Dehydrogenation through Cooperative Base Metal Catalysis

Introduction

The mild dehydrogenation of unactivated small molecules presents a formidable challenge for synthetic chemists. The Sorensen group has recently reported a dual-catalytic system capable of dehydrogenating alkanes and alcohols at low temperatures with hydrogen gas as the sole byproduct. This system uses inexpensive, earth-abundant metal catalysts tetrabutylammonium decatungstate (900432) and cobaloxime pyridine chloride (341630) and proceeds at room temperature under near-UV irradiation. The system can tolerate some functionality and presents a method to selectively dehydrogenate small molecules.

Comparison of dehydrogenation strategies

 

Fig. 1 Comparison of dehydrogenation strategies

Catalyst structures for dual-catalytic system

Fig. 2 Catalyst structures for dual-catalytic system

 

Advantages

  • Inexpensive, earth-abundant catalysts
  • Stable to air and moisture
  • Mild conditions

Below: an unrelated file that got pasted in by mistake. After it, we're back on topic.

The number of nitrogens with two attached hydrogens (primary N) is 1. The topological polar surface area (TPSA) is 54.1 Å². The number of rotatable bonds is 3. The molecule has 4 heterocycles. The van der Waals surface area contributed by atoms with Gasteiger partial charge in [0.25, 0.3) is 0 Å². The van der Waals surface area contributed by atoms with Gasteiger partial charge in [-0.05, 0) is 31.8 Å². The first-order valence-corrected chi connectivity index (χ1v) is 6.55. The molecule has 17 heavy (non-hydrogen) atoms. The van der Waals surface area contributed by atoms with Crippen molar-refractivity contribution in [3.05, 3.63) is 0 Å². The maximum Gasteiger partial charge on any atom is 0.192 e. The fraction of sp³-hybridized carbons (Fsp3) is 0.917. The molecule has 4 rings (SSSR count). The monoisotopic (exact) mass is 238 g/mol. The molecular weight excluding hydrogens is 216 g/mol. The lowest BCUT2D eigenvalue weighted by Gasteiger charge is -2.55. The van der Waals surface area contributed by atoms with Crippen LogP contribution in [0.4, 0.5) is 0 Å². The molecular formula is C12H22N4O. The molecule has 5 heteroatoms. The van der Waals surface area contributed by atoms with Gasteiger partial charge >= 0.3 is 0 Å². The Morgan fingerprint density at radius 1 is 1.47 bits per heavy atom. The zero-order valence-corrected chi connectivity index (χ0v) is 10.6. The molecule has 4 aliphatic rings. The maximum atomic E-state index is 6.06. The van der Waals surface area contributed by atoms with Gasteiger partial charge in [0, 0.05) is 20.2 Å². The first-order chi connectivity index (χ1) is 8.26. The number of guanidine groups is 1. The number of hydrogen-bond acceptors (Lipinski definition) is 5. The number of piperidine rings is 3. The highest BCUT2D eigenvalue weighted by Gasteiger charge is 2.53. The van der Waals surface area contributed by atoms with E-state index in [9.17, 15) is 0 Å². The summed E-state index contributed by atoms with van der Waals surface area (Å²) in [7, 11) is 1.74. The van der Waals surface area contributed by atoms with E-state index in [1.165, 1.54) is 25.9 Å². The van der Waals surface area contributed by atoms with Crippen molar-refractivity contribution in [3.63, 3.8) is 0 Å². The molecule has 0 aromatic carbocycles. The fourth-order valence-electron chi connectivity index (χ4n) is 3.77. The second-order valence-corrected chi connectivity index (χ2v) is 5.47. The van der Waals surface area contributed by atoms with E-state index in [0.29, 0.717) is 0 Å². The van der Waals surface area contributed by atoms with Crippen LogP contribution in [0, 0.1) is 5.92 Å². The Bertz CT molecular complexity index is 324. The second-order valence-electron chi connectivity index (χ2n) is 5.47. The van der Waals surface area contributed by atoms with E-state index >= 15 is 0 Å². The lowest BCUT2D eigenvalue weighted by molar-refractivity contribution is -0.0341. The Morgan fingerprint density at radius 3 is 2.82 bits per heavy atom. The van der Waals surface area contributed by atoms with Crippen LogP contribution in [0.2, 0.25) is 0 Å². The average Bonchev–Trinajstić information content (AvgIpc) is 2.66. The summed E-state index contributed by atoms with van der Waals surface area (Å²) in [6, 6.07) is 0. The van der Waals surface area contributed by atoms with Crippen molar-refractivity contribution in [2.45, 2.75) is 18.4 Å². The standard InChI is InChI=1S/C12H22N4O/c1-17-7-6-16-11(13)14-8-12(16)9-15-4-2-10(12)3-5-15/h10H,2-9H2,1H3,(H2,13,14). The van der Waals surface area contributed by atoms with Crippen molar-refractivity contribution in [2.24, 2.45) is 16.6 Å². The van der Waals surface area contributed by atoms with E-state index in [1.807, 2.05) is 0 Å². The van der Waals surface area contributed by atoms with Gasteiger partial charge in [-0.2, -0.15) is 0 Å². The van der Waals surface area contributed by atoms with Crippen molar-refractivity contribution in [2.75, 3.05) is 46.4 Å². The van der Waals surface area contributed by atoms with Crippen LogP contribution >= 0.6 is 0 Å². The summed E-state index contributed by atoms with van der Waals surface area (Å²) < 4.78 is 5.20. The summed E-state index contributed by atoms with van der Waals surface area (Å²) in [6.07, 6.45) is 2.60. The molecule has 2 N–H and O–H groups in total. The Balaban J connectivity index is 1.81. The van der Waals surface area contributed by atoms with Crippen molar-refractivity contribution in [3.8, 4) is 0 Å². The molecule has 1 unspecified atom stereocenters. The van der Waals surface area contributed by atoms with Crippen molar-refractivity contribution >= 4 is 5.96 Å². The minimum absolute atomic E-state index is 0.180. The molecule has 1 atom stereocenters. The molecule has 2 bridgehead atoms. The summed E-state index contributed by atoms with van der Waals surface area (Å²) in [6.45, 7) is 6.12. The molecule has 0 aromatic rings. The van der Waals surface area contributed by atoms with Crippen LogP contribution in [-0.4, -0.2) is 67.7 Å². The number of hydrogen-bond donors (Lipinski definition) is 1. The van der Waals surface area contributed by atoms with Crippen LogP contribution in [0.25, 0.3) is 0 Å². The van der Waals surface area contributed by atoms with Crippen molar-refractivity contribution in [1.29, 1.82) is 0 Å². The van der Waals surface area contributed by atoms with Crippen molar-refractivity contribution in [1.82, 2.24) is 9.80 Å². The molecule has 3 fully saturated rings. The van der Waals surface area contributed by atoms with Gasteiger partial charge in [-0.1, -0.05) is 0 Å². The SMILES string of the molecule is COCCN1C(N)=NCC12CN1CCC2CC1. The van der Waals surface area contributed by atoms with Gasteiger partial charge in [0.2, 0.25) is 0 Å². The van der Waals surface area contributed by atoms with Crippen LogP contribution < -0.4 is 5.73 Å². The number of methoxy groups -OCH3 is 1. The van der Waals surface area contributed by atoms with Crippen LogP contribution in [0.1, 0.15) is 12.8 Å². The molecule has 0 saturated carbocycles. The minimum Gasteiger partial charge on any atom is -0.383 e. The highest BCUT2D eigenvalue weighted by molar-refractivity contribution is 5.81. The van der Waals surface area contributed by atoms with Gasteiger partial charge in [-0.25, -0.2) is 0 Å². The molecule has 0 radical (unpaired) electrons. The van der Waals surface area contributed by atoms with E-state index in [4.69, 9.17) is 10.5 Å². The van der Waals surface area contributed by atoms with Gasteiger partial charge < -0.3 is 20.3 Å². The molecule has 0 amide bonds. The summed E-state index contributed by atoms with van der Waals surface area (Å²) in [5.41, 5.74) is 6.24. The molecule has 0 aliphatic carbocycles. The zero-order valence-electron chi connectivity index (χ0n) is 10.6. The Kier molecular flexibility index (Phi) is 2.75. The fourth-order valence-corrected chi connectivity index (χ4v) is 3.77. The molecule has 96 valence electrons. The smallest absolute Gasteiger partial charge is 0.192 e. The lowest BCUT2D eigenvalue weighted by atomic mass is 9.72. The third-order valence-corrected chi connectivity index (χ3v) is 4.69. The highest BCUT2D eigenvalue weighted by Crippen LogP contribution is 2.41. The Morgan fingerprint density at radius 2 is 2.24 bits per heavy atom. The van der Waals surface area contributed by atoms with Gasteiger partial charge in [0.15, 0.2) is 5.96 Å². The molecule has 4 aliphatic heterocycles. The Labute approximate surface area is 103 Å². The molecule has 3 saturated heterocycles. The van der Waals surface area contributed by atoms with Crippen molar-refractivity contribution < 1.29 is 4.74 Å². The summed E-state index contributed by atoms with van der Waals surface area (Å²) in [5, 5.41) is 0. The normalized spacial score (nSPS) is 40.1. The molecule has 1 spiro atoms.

• Functional group tolerance
  • Non-traditional selectivity

Dehydrogenation of Alkanes

Unactivated alkanes may be dehydrogenated with moderate efficiency using the dual-catalytic system. Notably, the system shows some divergent selectivity from late-metal-mediated reactions, especially in its reluctance to form benzene from cyclohexane and the exclusive production of the skipped enone product from ethyl isovalerate.

Dehydrogenation of Alcohols

The oxidation of secondary alcohols with concomitant evolution of hydrogen gas proceeds readily using the cooperative catalyst system, often furnishing high yields of the ketone product. Interestingly, primary alcohols are not suitable substrates for the dehydrogenation reaction likely due to competitive reaction of the aldehyde product with the TBADT catalyst.

 

Thank you to Julian West and Erik Sorensen for contributing this Technology Spotlight!

Materials

     

References

  1. West, J.G.; Huang, D.; Sorensen, E.J. Nat. Commun. 2015, 6, 10093.